Were the Ten Commandments Abolished?
Discusses the controversial subject of whether or not the Ten Commandments were done away with at the cross.
Ten Commandments,ordinances,ceremonial law
In Colossians 2:16 it reads “Let no man therefore judge you in meat (offering), or in drink (offering), or in respect of an holyday, or of the new moon, or of the Sabbath days:”. Many people who have read this verse out of context have concluded that this means that the fourth Commandment, which says “Remember the Sabbath day to keep it Holy….”. was abolished at the cross.
Is this really what the Bible is teaching? What do the preceding verses say? Can they shed any light on the validity of this conclusion?
Colossians 2:14 states, “blotting out the handwriting (the only laws written by hand were the ceremonial laws, written by Moses -) of ordinances that was against us, which was contrary to us, and has taken it out of the way, nailing it to the cross.”
The ceremonial and sacrificial law was a rigorous system of rites and ceremonies and feasts that were put in place as a shadow of things to come. They pointed to the coming of the Messiah. Whenever an animal was sacrificed and it’s blood was shed, it served as a reminder to the onlookers that someday a Saviour would come and die for their sins. The ceremonial law was symbolically placed in the side of the Ark of the Covenant, to show that it was temporary, and ‘against’ the people. The Ten Commandment law on the other hand, was written in stone by the finger of God, and placed inside the Ark of the Covenant, symbolising its eternal nature.
Luke further clarifies that there is a distinction between the Ten Commandment and Ceremonial laws. Luke 1:6 “And they were both righteous before God, walking in all the commandments and ordinances of the Lord blameless.”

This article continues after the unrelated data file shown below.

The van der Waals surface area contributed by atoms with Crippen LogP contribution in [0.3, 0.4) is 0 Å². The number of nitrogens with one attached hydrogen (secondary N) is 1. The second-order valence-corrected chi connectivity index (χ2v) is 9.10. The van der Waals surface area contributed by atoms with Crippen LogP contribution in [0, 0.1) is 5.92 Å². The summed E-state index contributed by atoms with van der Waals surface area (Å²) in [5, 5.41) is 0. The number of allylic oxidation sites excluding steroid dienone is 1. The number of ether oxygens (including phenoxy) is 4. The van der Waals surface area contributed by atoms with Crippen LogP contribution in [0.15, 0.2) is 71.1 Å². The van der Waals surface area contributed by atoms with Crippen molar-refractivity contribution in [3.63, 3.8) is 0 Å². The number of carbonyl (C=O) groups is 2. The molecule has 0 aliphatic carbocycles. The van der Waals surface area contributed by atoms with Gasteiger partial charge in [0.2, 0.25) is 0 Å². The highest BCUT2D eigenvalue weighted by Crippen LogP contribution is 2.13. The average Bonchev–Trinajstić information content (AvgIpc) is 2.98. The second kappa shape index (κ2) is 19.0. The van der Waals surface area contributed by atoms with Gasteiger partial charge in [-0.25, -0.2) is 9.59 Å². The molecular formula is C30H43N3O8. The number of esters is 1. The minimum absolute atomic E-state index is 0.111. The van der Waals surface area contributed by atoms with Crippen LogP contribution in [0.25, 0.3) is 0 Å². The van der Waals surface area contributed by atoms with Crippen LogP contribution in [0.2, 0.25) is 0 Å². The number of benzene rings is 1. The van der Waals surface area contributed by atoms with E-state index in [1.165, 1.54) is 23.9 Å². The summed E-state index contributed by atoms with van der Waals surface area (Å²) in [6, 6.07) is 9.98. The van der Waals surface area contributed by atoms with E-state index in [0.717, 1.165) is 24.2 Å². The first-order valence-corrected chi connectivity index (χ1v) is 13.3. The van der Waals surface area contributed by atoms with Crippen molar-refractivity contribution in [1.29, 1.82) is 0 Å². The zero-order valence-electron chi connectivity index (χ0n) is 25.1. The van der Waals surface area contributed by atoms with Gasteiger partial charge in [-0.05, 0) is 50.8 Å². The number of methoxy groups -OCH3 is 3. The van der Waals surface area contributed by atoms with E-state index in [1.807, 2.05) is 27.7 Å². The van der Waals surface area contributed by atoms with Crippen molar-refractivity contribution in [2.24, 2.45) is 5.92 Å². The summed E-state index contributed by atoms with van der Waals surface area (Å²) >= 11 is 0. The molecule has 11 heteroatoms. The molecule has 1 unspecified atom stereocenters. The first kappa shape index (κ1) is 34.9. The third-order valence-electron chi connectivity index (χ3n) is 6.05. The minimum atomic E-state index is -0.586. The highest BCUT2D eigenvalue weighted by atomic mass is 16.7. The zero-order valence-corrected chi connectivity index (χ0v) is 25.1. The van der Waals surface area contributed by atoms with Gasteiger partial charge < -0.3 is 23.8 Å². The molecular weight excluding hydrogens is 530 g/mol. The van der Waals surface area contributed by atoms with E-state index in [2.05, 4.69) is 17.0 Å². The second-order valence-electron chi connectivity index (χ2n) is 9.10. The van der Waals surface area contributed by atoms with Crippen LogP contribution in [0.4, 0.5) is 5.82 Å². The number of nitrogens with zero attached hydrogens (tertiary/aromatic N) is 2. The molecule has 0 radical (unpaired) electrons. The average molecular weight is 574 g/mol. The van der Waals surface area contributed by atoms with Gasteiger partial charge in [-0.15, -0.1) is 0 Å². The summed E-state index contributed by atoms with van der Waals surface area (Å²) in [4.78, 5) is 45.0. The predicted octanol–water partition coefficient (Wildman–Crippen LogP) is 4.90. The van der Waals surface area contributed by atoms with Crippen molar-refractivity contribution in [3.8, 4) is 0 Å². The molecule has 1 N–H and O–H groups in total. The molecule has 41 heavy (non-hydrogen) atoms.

James described the Ten Commandment law as a “law of liberty”.
Jesus showed that they were a law of love. John 15:10 “If ye keep my commandments, ye shall abide in my love; even as I have kept my Father’s commandments, and abide in his love”.
As well as being about love, the first four showing us how to love God, and the last six how to love our fellow man, the Ten Commandments also depict aspects of the character of God. In many places the same words are used to describe the nature of God and the nature of the law. For example:
Romans 16:26: God is Eternal – Psalm 111:7-8: The law is Eternal
John 4:24: God is Spiritual – Romans 7:14: The law is Spiritual
Psalm 145:17: God is Righteous – Psalm 119:172: The law is Righteous
Matthew 5:48: God is Perfect – Psalm 19:7: The law is Perfect
Luke 18:19: God is Good – Romans 7:12: The law is Good
Deuteronomy 32:4: God is Just – Romans 7:12: The law is Just
1 John 3:3: God is Pure – Psalms 19:8: The law is Pure
I John 4:8: God is Love – Romans 13:10: The law is Love
I John 1:5: God is Light – Proverbs 6:23: The law is Light
Psalms 48:1: God is Great – Hosea 8:12: The law is Great
Deuteronomy 32:4: God is Truth – Psalm 119:142: The law is Truth
Isaiah 5:16: God is Holy – Romans 7:12: The law is Holy
It seems obvious from the very nature of both the Ten Commandment law and the ordinances, that it was only the Ordinances that were made obsolete at the cross, through the death and resurrection of our Lord.
The Ten Commandments remain as an eternal law of love. Jesus Himself said about the commandment law. Mat 5:18 “For verily I say unto you, Till heaven and earth pass, one jot or one tittle shall in no wise pass from the law, till all be fulfilled”.
All Bible references are from the King James Version.